[1] There are some scholars who contend that John 7:53-8:11 (called the Pericope de Adultera), while an authentic incident in the life of Christ, was not originally part of John’s Gospel, but was a later scribal insertion. It is not this writer’s intention to address the issue here, but will simply remark that after over forty years of studying reasons given for the exclusion of this passage from John, contend that the story is not only a genuine story out of the life of Jesus but belongs in John’s Gospel right where it is. This writer arrived at this position as result of examining: (1) Early Church Fathers,(2) Early Manuscripts, (3) Early Versions, (4) Early Church Councils, (5) Style and Theology, (6) Test of Canonicity, (7) Intrinsic Power, and (8) Providential Preservation.

[2] Joachim Jeremias, The Parables of Jesus, (New York: Charles Scribner and Sons, 1963), 228.


In the Parable of The Pharisee and The Tax Collector (Luke 18:9-14), Jesus teaches us some valuable lessons regarding our attitude towards our own sins and the grace and mercy of God. We see a huge contrast between the Pharisee and the Tax Collector. It is a contrast that serves as a distinguishing difference between those who seek salvation by their own works and those who rest in the grace and mercy of the Lord. You are either arrogantly trusting in your own good works and your own perceived goodness to save you, or you are trusting in the Lord’s mercy and grace to save you. Before delving into the text, Luke 18:9-14 reads:

9 And he [Jesus] spake this parable unto certain which trusted in themselves that they were righteous, and despised others: 10 Two men went up into the temple to pray; the one a Pharisee, and the other a publican. 11 The Pharisee stood and prayed thus with himself, God, I thank thee, that I am not as other men are, extortioners, unjust, adulterers, or even as this publican. 12 I fast twice in the week, I give tithes of all that I possess. 13 And the publican, standing afar off, would not lift up so much as his eyes unto heaven, but smote upon his breast, saying, God be merciful to me a sinner. 14 I tell you, this man went down to his house justified rather than the other: for every one that exalteth himself shall be abased; and he that humbleth himself shall be exalted.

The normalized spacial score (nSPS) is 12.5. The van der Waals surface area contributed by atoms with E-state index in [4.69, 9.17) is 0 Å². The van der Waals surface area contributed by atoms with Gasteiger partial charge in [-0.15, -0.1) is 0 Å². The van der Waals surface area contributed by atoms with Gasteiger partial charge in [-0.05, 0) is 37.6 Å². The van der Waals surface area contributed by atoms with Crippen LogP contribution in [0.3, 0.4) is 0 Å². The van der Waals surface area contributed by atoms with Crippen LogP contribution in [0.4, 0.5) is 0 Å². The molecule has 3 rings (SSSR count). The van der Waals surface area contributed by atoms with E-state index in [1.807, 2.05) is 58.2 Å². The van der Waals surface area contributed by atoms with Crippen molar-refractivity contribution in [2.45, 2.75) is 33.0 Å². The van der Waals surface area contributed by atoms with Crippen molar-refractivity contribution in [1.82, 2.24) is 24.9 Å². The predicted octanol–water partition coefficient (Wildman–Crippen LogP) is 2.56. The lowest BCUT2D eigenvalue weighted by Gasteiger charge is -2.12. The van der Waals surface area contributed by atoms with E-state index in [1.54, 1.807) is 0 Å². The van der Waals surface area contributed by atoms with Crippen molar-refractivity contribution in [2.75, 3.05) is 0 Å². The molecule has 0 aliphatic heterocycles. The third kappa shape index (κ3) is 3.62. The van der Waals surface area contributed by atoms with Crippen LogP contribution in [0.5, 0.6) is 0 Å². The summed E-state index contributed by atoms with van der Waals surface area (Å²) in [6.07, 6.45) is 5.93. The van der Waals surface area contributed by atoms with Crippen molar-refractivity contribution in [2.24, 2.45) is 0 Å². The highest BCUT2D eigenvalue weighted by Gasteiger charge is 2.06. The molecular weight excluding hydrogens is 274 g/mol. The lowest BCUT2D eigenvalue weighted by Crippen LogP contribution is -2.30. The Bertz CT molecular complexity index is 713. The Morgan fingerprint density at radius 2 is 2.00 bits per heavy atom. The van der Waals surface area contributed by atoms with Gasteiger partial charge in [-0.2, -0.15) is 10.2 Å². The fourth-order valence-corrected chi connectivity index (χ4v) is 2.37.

Let us examine in this passage six contrasts that are most evident.

First, we see a contrast in their Position in Society. The Pharisee was considered to be religious, well-to-do, loyal to Jewish heritage, steeped in knowledge of the Torah, and held a place in society few would ever reach. The publican or tax collector was considered a traitor as he was employed by the Roman Empire to collect taxes, he was considered to be dishonest as he overcharged what the taxes actually were and kept the rest for himself, he was considered to be unreligious as most tax collectors lived without restraint. They were polar opposites in the eyes of society.